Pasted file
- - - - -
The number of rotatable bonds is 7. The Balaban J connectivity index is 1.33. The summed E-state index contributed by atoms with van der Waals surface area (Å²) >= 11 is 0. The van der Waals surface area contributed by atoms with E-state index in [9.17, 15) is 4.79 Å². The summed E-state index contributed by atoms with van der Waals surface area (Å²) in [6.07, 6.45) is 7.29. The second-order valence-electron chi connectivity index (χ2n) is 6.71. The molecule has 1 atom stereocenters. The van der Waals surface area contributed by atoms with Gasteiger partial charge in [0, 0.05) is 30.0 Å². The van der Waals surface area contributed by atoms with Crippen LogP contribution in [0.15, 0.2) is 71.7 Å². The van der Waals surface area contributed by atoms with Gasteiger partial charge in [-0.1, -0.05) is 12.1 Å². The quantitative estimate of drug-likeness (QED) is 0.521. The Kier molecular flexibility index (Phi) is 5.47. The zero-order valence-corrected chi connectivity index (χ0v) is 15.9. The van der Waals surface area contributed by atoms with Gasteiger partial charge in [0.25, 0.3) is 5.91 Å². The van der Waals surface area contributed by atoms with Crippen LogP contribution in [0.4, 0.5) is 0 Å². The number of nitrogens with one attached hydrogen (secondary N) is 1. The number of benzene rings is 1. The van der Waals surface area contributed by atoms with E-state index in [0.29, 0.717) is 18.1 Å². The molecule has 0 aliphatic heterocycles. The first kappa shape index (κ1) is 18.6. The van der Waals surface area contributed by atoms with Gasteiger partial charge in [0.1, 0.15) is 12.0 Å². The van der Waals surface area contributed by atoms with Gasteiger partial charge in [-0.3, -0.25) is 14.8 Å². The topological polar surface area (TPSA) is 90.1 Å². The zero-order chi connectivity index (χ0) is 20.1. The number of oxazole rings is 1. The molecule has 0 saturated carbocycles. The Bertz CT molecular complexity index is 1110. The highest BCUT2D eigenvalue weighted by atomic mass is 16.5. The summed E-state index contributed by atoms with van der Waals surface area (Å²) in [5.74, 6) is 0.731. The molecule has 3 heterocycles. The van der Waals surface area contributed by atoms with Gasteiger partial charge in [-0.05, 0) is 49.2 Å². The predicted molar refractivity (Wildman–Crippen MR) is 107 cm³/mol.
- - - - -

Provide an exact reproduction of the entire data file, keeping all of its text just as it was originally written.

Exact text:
The number of rotatable bonds is 7. The Balaban J connectivity index is 1.33. The summed E-state index contributed by atoms with van der Waals surface area (Å²) >= 11 is 0. The van der Waals surface area contributed by atoms with E-state index in [9.17, 15) is 4.79 Å². The summed E-state index contributed by atoms with van der Waals surface area (Å²) in [6.07, 6.45) is 7.29. The second-order valence-electron chi connectivity index (χ2n) is 6.71. The molecule has 1 atom stereocenters. The van der Waals surface area contributed by atoms with Gasteiger partial charge in [0, 0.05) is 30.0 Å². The van der Waals surface area contributed by atoms with Crippen LogP contribution in [0.15, 0.2) is 71.7 Å². The van der Waals surface area contributed by atoms with Gasteiger partial charge in [-0.1, -0.05) is 12.1 Å². The quantitative estimate of drug-likeness (QED) is 0.521. The Kier molecular flexibility index (Phi) is 5.47. The zero-order valence-corrected chi connectivity index (χ0v) is 15.9. The van der Waals surface area contributed by atoms with Gasteiger partial charge in [0.25, 0.3) is 5.91 Å². The van der Waals surface area contributed by atoms with Crippen LogP contribution in [0.4, 0.5) is 0 Å². The number of nitrogens with one attached hydrogen (secondary N) is 1. The number of benzene rings is 1. The van der Waals surface area contributed by atoms with E-state index in [0.29, 0.717) is 18.1 Å². The molecule has 0 aliphatic heterocycles. The first kappa shape index (κ1) is 18.6. The van der Waals surface area contributed by atoms with Gasteiger partial charge in [0.1, 0.15) is 12.0 Å². The van der Waals surface area contributed by atoms with Gasteiger partial charge in [-0.3, -0.25) is 14.8 Å². The topological polar surface area (TPSA) is 90.1 Å². The zero-order chi connectivity index (χ0) is 20.1. The number of oxazole rings is 1. The molecule has 0 saturated carbocycles. The Bertz CT molecular complexity index is 1110. The highest BCUT2D eigenvalue weighted by atomic mass is 16.5. The summed E-state index contributed by atoms with van der Waals surface area (Å²) in [5.74, 6) is 0.731. The molecule has 3 heterocycles. The van der Waals surface area contributed by atoms with Gasteiger partial charge in [-0.05, 0) is 49.2 Å². The predicted molar refractivity (Wildman–Crippen MR) is 107 cm³/mol.